While many businesses have experienced a downturn over the past 18 months, plumbers have found themselves in a spot of luck. This Is Money has highlighted the impressive year that Pimlico Plumbers had in 2020-21, and how this has been indicative of a wider market boom. The boom, partly due to a greater number of emergency plumbing jobs in strained homes, also points to a wider malaise in the British water network – and work to be done.
Water safety concerns
Britain is well-known for the safety of its drinking waters; Europe as a whole has extremely high standards on what is considered safe to drink. This doesn’t mean that the average home has safe water, however, and increasing numbers of homes are turning to filtration systems to filter out harmful bacteria and poor quality taste – especially in the more mineral-laden waters in the south. There’s good reason for this: a recent Guardian report noted how current water testing standards are not up to par, with potentially harmful chemicals being completely missed in the screening process.
A worsening system
Higher amounts of time spent at home have exacerbated the plumbing issue. More time in the home means more time spent in the kitchen, and, as the Manchester Evening News highlights, that means more waste being put into the already delicate water systems of the country. This has a reflexive impact on plumbing systems and fresh water. With the water systems of the country being put under fresh strain, analysts have called for investment in the sector.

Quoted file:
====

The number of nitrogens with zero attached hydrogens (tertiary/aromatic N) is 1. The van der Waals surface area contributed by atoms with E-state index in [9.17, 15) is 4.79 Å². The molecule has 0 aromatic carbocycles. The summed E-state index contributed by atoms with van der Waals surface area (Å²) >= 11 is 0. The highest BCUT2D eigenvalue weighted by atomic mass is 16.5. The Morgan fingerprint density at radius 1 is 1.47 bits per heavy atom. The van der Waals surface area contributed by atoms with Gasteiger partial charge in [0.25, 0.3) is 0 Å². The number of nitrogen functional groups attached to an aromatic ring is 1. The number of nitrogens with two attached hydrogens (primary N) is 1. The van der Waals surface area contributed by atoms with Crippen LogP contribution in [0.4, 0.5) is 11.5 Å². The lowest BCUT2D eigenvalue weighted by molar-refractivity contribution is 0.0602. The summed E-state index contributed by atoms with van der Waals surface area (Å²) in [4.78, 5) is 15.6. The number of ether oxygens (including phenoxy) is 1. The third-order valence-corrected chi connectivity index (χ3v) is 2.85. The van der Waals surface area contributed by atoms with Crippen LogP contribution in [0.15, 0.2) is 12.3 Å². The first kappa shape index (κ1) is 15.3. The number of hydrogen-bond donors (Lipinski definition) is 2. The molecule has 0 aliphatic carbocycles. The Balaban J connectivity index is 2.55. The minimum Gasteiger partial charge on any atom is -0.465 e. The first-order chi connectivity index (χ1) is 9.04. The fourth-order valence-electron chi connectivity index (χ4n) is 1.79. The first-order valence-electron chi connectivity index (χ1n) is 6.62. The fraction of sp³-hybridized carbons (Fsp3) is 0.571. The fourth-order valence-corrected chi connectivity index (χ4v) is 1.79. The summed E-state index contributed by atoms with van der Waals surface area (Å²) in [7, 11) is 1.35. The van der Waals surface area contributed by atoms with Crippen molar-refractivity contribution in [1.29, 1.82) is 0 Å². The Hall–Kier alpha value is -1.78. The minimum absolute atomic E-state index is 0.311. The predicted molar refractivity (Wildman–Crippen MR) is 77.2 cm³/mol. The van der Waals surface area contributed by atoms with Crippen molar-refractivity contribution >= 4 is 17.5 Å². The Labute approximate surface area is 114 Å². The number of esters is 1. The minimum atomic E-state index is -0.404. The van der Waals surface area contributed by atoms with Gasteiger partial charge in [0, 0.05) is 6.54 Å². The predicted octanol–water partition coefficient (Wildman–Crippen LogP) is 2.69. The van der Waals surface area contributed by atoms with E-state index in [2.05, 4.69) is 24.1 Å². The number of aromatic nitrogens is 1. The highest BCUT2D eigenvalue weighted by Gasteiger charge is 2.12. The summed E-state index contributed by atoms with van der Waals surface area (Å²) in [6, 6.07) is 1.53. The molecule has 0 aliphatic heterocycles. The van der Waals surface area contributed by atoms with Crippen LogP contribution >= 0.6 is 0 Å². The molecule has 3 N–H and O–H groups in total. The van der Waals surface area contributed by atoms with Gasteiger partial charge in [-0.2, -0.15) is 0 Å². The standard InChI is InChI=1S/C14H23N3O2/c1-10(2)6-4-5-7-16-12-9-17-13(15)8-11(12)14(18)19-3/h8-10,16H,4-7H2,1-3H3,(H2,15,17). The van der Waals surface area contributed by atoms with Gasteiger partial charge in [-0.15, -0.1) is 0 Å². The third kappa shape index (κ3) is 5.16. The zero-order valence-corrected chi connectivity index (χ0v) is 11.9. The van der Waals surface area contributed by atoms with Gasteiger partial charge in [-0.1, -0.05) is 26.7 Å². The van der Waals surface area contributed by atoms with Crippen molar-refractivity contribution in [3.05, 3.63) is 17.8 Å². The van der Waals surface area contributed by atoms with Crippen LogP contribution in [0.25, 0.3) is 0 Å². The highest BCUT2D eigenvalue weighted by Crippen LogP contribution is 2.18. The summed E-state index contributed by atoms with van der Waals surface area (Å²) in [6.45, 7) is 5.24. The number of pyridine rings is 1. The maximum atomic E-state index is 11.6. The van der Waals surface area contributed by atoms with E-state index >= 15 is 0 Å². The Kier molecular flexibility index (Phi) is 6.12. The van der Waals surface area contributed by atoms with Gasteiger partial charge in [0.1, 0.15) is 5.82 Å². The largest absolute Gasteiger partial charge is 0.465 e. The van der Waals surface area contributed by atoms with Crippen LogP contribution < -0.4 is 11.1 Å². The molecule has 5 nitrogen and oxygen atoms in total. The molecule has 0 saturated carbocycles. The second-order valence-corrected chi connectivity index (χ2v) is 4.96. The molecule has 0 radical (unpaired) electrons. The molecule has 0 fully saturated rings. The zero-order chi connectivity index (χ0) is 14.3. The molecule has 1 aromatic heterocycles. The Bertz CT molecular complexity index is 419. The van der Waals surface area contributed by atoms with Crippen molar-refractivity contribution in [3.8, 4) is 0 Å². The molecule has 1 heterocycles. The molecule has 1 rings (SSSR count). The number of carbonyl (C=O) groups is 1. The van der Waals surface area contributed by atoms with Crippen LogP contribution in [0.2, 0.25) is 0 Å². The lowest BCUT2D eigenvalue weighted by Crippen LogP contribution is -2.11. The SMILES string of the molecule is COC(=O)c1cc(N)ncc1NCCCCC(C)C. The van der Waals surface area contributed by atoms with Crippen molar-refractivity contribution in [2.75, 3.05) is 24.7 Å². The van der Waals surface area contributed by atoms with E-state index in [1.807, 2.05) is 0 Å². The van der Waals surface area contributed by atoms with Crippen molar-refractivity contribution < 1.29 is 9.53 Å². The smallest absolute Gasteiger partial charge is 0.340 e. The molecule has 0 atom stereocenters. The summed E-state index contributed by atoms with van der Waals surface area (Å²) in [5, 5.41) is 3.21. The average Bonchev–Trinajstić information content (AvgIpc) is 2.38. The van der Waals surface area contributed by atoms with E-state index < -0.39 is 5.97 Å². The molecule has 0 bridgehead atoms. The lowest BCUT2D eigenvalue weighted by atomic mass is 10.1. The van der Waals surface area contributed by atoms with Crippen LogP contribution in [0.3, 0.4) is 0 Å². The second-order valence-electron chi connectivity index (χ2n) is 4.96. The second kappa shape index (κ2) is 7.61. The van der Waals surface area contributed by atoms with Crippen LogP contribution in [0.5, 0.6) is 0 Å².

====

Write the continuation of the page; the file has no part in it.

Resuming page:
That investment may be forthcoming with the news of new international interest in Britain’s plumbing industry. American private equity has moved into the market, with supply chain experts Ferguson recently selling its plumbing arm for £308m. With new investment and new pressures, the plumbing industry can arguably experience a renaissance that should, hopefully, put British homes back into a positive state with regards to the quality of the plumbing at home and the water homeowners are using. This is good news, both in terms of cleanliness of water and the straightforward running of the home.
This has bigger impacts on the wider UK commercial and residential network. Good quality water systems are an imperative for public health and sanitation. Finding new ways to tackle the pressures of modern living on those systems should be a key policy objective for planners in the future.